POINTERS TO OBJECTS AND
10.1 POINTER TO OBJECTS
We have worked with the pointers in the earlier chapters of the book where we worked with pointer to int, char, float and double etc. Similar to pointers to built-in data types we can create pointers to object of class. To create a pointer to an object of class demo we write demo *ptr;
Which creates a pointer of type demo class type. Now for an object say d of demo class declared as demo d; we can store address of this object into pointer ptr as : ptr = &d;
Now any data member or function of demo class can be accessed using pointer as ptr->func_name( ); and ptr->data_member;
As the pointer pr contains the address of object d, *ptr denotes object d so we can also write (*ptr).func_name and (*ptr).deat_member;
We can also create objects dynamically and can store the address into pointer as demo*ptr = new demo;
OR demo *ptr; ptr = new demo;
Here, we don�t have any object d as in the earlier case. Object will be referred only by pointer pt.See All Chapters
|Andrew Lockhart||O'Reilly Media||ePub|
One type of tool thats come to the forefront in network security in recent years is the network intrusion detection system (NIDS). These systems can be deployed on your network and monitor the traffic until they detect suspicious behavior, when they spring into action and notify you of what is going on. They are excellent tools to use in addition to your logs, since a network IDS can often spot an attack before it reaches the intended target or has a chance to end up in your logs.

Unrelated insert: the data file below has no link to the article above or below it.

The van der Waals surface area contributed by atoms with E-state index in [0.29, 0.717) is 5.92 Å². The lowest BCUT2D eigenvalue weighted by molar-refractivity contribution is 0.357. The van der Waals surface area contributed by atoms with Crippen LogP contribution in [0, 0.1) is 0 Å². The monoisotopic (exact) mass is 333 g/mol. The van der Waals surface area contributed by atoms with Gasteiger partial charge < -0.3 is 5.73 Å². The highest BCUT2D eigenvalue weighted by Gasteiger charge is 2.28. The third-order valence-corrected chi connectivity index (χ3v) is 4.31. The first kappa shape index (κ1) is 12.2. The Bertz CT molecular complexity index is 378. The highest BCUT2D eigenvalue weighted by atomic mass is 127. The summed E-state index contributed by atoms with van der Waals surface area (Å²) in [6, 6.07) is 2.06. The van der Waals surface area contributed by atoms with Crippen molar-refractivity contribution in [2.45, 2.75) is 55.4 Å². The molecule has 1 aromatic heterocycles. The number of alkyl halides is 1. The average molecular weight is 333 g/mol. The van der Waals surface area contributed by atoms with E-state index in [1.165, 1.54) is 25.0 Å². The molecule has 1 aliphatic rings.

Currently, there are two main types of NIDS. The first type detects intrusions by monitoring network traffic for specific byte patterns that are similar to known attacks. A NIDS that operates in this manner is known as a signature-based intrusion detection system. The other type of network IDS is a statistical monitor. These systems also monitor the traffic on the network, but instead of looking for a particular pattern or signature, they maintain a statistical history of the packets that pass through the network and report when they see a packet that falls outside of the normal network traffic pattern. NIDSs that employ this method are known as anomaly-based intrusion detection systems.See All Chapters
|Hamid R. Arabnia, Leonidas Deligiannidis, George Jandieri, Ashu M. G. Solo, Fernando G. Tinetti||CSREA Press|
Int'l Conf. Modeling, Sim. and Vis. Methods | MSV'13 |
Visualization of Mobility-Density Relation in a
Modified Percolation Agent-Based Model
Bruce Paizen, M.Eng., Jay Kraut, Ph.D., Marcia R. Friesen, Ph.D., and Robert (Bob) D. McLeod,
Department of Electrical and Computer Engineering, University of Manitoba
Abstract-- A modified percolation theory model was developed to incorporate agent mobility on the grid. In this agent-based model (ABM), the impact of agent density was found to significantly influence agent mobility. The visual representation software tool developed provides an intuitive understanding of the ABM simulation dynamics and mechanisms. The software tool visually illustrates that there is a relationship between mobility and density that would have to be taken into account for research into connectedness or connectivity (i.e., epizootic modeling) involving percolation models. Visualization is a common method that is often employed in many percolation models and studies as it helps in narrowing down regions of interest that can be followed up on in a more systematic manner.See All Chapters